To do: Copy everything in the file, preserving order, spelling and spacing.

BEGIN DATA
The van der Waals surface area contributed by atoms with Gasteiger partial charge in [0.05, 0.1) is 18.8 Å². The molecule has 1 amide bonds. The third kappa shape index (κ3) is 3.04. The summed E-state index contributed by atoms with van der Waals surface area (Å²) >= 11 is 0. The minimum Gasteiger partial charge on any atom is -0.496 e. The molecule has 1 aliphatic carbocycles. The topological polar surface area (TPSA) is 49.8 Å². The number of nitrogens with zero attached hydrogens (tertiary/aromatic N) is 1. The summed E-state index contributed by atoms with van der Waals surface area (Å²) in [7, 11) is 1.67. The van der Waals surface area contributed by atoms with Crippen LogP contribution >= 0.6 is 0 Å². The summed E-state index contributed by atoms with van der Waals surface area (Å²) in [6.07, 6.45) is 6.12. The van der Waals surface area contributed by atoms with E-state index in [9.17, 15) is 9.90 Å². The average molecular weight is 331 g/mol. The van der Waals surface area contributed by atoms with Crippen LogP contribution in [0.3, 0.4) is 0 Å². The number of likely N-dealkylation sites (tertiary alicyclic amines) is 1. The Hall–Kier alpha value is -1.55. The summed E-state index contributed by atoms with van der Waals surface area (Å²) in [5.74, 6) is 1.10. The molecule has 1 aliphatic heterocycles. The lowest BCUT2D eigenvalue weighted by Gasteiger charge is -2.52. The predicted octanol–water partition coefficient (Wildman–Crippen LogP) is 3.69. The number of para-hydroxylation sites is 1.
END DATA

The van der Waals surface area contributed by atoms with Gasteiger partial charge in [0.05, 0.1) is 18.8 Å². The molecule has 1 amide bonds. The third kappa shape index (κ3) is 3.04. The summed E-state index contributed by atoms with van der Waals surface area (Å²) >= 11 is 0. The minimum Gasteiger partial charge on any atom is -0.496 e. The molecule has 1 aliphatic carbocycles. The topological polar surface area (TPSA) is 49.8 Å². The number of nitrogens with zero attached hydrogens (tertiary/aromatic N) is 1. The summed E-state index contributed by atoms with van der Waals surface area (Å²) in [7, 11) is 1.67. The van der Waals surface area contributed by atoms with Crippen LogP contribution >= 0.6 is 0 Å². The summed E-state index contributed by atoms with van der Waals surface area (Å²) in [6.07, 6.45) is 6.12. The van der Waals surface area contributed by atoms with E-state index in [9.17, 15) is 9.90 Å². The average molecular weight is 331 g/mol. The van der Waals surface area contributed by atoms with Crippen LogP contribution in [0.3, 0.4) is 0 Å². The number of likely N-dealkylation sites (tertiary alicyclic amines) is 1. The Hall–Kier alpha value is -1.55. The summed E-state index contributed by atoms with van der Waals surface area (Å²) in [5.74, 6) is 1.10. The molecule has 1 aliphatic heterocycles. The lowest BCUT2D eigenvalue weighted by Gasteiger charge is -2.52. The predicted octanol–water partition coefficient (Wildman–Crippen LogP) is 3.69. The number of para-hydroxylation sites is 1.